Cecil Turner

I read this exchange as an implied claim by Clarke that his plan would have at least helped:

ROEMER: You then wrote a memo on September 4th to Dr. Rice expressing some of these frustrations several months later, if you say the time frame is May or June when you decided to resign. A memo comes out that we have seen on September the 4th. You are blunt in blasting DOD for not willingly using the force and the power. You blast the CIA for blocking Predator. You urge policy-makers to imagine a day after hundreds of Americans lay dead at home or abroad after a terrorist attack and ask themselves what else they could have done. You write this on September the 4th, seven days before September 11th.

CLARKE: That's right.

ROEMER: What else could have been done, Mr. Clarke?

CLARKE: Well, all of the things that we recommended in the plan or strategy -- there's a lot of debate about whether it's a plan or a strategy or a series of options.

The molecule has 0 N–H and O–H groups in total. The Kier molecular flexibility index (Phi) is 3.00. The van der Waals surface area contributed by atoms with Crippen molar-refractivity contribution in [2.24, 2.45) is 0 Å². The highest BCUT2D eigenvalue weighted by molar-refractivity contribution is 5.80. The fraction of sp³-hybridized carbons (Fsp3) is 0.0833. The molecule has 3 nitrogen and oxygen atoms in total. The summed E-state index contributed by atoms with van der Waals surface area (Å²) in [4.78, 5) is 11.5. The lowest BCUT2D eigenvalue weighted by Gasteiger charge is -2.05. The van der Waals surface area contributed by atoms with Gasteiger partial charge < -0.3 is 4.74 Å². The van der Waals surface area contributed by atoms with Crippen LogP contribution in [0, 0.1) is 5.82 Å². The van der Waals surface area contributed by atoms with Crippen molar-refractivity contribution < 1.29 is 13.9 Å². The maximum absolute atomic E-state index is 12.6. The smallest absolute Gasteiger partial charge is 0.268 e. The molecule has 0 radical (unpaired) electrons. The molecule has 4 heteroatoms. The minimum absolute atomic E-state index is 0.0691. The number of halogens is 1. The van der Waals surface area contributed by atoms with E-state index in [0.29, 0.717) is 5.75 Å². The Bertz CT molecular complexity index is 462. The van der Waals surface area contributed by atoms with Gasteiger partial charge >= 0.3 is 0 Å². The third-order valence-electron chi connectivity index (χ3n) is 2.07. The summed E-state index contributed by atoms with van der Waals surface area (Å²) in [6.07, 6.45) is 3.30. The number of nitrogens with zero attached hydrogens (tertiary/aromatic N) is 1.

CLARKE: But all of the things we recommended back in January were those things on the table in September. They were done. They were done after September 11th. They were all done. I didn't really understand why they couldn't have been done in February.

Of course, his statement ignores the main thing that happened after 9/11: the invasion of Afghanistan. (Incidentally the only truly effective course of action--and the one he wouldn't have recommended.)


Imagine my annoyance - the Delenda plan from 1998 was attached to the plan prepared after the USS Cole attack.

OTOH, the "shake your tree" argument also weakens - we learn that the CIA sat on key info, yet it was Tenet briefing Bush daily, and the CIA which, on its own initiatuve, prepared a domestic risk assessment.